Wyoming is one of the few states that through its regulatory board has allowed PTCs to be totally unregulated. This can be a substantial benefit for the following reasons:

  • Capital Requirements: The are no capital requirements and the only fees are the annual report filing fee of $50 for the PTC and any registered agent fee.
  • Presence or Minimum Contact Requirements. The only statutory requirement for “presence” in Wyoming is a state qualified registered agent; however, best practices dictate more and. could include opening a bank account in Wyoming; maintaining an office in Wyoming; appointing a Wyoming resident as one of the directors; and having directors or officers of the PTC perform some tasks in Wyoming.

On the federal side, the IRS issued Notice 2008-63 in 2008 to guide on the PTC’s structure:

  • A “board” consisting of family and non-family members and responsible for overall management of the PTC.
  • An “investment committee” responsible for investment of trust assets.
  • A “discretionary distribution committee” to review beneficiary distribution requests. IRS Notice 2008-63 provides that no family member serving on this committee should participate on this committee if that family member or his/her spouse is either a grantor or a beneficiary. (Consider: different sub-trust committees.)
  • An “amendment committee” with authority to amend the PTC’s governing documents, which would be something akin to a Trust Protector.
  • Family members are not allowed to enter into “reciprocal agreements” as to discretionary distribution decisions.
  • Only officers of a corporation or managers of an LLC can participate in “personnel decisions.”

The PTC can be trustee for your DAPT if it complies with Wyoming law by providing the following: (i) a Wyoming LLC owned by (ii) a Wyoming DAPT administered by (iii) a Wyoming PTC.

Overview of Family Office:

The family office is established to manage a family’s financial and personal needs through a long-term vision on wealth management and the pages of values to future generations. Many families have diversified private fortunes accumulated over many years, which presents a level of complexity and complicated family situations.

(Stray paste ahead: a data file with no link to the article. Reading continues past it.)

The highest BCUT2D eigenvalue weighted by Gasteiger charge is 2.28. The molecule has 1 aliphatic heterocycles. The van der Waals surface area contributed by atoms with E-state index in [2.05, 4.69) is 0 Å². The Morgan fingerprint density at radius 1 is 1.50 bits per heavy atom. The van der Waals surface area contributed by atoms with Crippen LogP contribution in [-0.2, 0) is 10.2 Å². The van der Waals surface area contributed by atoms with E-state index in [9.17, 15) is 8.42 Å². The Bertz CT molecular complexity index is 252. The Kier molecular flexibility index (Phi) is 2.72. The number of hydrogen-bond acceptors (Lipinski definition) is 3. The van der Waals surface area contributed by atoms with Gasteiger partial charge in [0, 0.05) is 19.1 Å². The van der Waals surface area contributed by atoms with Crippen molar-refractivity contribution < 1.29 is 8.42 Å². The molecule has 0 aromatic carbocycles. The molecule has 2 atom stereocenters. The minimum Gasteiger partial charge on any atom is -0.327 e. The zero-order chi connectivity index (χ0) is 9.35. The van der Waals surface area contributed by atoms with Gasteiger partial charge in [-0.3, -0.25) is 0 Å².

The family office centralizes management within a private, professionally staffed, tax efficient structure, with defined decision making and reporting lines. The staff are professional and committed to acting in the family’s best interests without conflicts of interest. A professional staff assists in solving problems by acting as impartial guides and a source of reliable and dispassionate advice while nurturing junior members of the family to gradually take a more active role in the family’s affairs.

The legal structure of the family office depends on many factors:

  • complexity of the financial affairs;
  • the tax domicile and residence of principle members;
  • level of asset protection that may be required; and
  • the wishes of the family itself.
  • They provide a means by which a Settlor, or his family, can retain a greater degree of control over their trust affairs without compromising the validity of the trust(s).
  • The Board of the PTC will have a heightened knowledge of the family’s business and financial affairs and be sensitive to the range of those interests, whilst also being empathetic to the needs of the beneficiaries, and having an intimate knowledge of the Settlor’s wishes. All of this should allow them to deal with sensitive family issues more freely and often with greater speed and flexibility;
    • Having a PTC as trustee of family trusts will also avoid the need for future changes in the trusteeship;
    • Professional trustees are often reluctant to take ownership of assets or participate in ventures where substantial risks may be present, and a PTC (due to the composition of the Board) can enable riskier investments to be included in the trust fund, (although the PTC will still have the usual trustee obligations).

TYPICAL DIAGRAM OF A PURPOSE TRUST

TYPICAL DIAGRAM OF A PURPOSE TRUST

  • Settlor – Creates the trust by transfer of assets into trust. Settlor may be an individual person or a corporate entity
  • Trustee – Holds the trust funds and responsible for its administration in accordance with the purpose of the trust
  • Enforcer – Ensure that the Trustee utilize the trust funds for the specified purposes and the Trustee acts in accordance with the terms of the trust. This person must not be the same as the Trustee.
  • Assets may include shares in private companies. The underlying companies could be under the management and control of the client without involving the Trustee. However, if the Settlor wishes to, the Trustee can manage and control the underlying companies.